Vitamin D is a fat-soluble vitamin that’s produced when your skin is exposed to sunlight. It may also be found in some foods and it is notorious for helping the body to absorb calcium from foods to be able to maintain healthy bone cells.
Vitamin D deficiency is caused when your serum vitamin D level is below 20 nanograms/millimeter (ng/ml). It may also occur if there is an insufficiency of this vitamin in your diet or your body can’t absorb and metabolize the ones that you consume.
Furthermore, if you reside in a place with a high latitude, you may be at greater risk of vitamin D deficiency because you may have less access to the sun’s ultraviolet-B (UVB) rays. Staying too much inside is also a contributing factor and if you reside in a highly-polluted territory, you may have a lesser access to sun’s rays.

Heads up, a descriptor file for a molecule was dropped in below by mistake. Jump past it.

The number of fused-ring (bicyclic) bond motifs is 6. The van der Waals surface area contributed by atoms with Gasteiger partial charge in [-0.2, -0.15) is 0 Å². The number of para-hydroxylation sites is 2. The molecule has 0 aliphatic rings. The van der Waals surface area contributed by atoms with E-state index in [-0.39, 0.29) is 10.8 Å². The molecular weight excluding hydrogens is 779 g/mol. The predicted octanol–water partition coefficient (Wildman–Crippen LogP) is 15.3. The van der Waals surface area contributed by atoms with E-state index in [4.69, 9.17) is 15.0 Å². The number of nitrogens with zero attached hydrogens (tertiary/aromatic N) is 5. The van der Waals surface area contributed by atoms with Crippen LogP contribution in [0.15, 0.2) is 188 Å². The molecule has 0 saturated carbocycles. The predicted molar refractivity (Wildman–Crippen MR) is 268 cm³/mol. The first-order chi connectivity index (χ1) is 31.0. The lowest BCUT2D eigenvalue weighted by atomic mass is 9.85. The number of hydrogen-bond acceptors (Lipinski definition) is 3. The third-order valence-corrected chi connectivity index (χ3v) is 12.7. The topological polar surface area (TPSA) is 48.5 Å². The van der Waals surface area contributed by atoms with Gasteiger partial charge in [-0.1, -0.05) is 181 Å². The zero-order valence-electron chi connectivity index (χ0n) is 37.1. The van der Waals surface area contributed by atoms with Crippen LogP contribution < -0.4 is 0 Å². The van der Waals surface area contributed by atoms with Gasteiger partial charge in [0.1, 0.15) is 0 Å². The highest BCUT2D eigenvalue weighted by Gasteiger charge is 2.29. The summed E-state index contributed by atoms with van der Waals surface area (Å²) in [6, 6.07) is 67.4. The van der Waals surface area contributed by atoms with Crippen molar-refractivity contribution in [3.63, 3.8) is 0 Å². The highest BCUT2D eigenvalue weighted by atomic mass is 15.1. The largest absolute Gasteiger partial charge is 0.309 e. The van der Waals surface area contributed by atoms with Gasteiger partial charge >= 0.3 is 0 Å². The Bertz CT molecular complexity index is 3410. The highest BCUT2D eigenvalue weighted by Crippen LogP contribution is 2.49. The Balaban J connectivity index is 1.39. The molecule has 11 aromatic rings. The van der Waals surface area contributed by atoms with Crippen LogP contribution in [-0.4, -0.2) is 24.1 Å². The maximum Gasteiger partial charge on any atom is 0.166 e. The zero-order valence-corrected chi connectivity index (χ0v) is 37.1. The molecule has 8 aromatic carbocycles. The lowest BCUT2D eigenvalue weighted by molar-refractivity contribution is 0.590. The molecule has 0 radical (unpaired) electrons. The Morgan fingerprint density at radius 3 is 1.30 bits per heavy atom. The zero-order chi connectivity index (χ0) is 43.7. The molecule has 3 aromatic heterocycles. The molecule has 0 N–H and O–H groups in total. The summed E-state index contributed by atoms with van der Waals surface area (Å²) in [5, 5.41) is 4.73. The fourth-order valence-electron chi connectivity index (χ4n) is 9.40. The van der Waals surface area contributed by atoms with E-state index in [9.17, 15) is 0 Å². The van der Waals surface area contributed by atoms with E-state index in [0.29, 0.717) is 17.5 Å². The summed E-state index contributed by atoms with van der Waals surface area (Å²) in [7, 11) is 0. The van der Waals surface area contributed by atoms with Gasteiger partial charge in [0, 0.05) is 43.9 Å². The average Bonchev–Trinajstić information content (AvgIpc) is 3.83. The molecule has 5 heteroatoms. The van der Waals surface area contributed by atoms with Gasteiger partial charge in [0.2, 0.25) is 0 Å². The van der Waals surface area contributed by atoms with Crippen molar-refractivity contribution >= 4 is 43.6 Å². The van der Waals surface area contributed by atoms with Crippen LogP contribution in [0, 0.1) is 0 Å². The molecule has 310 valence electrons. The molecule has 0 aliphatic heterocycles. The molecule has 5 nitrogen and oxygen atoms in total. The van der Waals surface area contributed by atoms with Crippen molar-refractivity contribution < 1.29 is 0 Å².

Consequently, it is very important to conduct a laboratory test so as to establish the disease. However, some symptoms that might be noticed are weak bones, depression, chronic pain, increasing blood pressure, exhaustion even with adequate sleep, unexplained infertility, weakness of the muscle, just to mention a few.
Boosting your vitamin D levels is as simple as ABC. You can take over-the-counter supplements or multivatimin preparations, while the ingestion of foods such as salmon, tuna, cheese, liver, egg yolk, milk, cereals, etc., is advisable. It’s extremely important to expose your skin to sunlight and if you have a history of skin cancer or you’ve got a very pale skin, you should speak with a medical professional to understand whether you are fit for sunlight exposure.
Furthermore, you should consider maintaining a healthy body weight and become involved with an outdoor exercise every day. Those with liver, gut or kidney problems should monitor their medical condition correctly and get the essential treatment. Infants who are being breast-fed might not get sufficient vitamin D since they may not be exposed to sunlight, hence, they may be given supplements in order to compensate for this.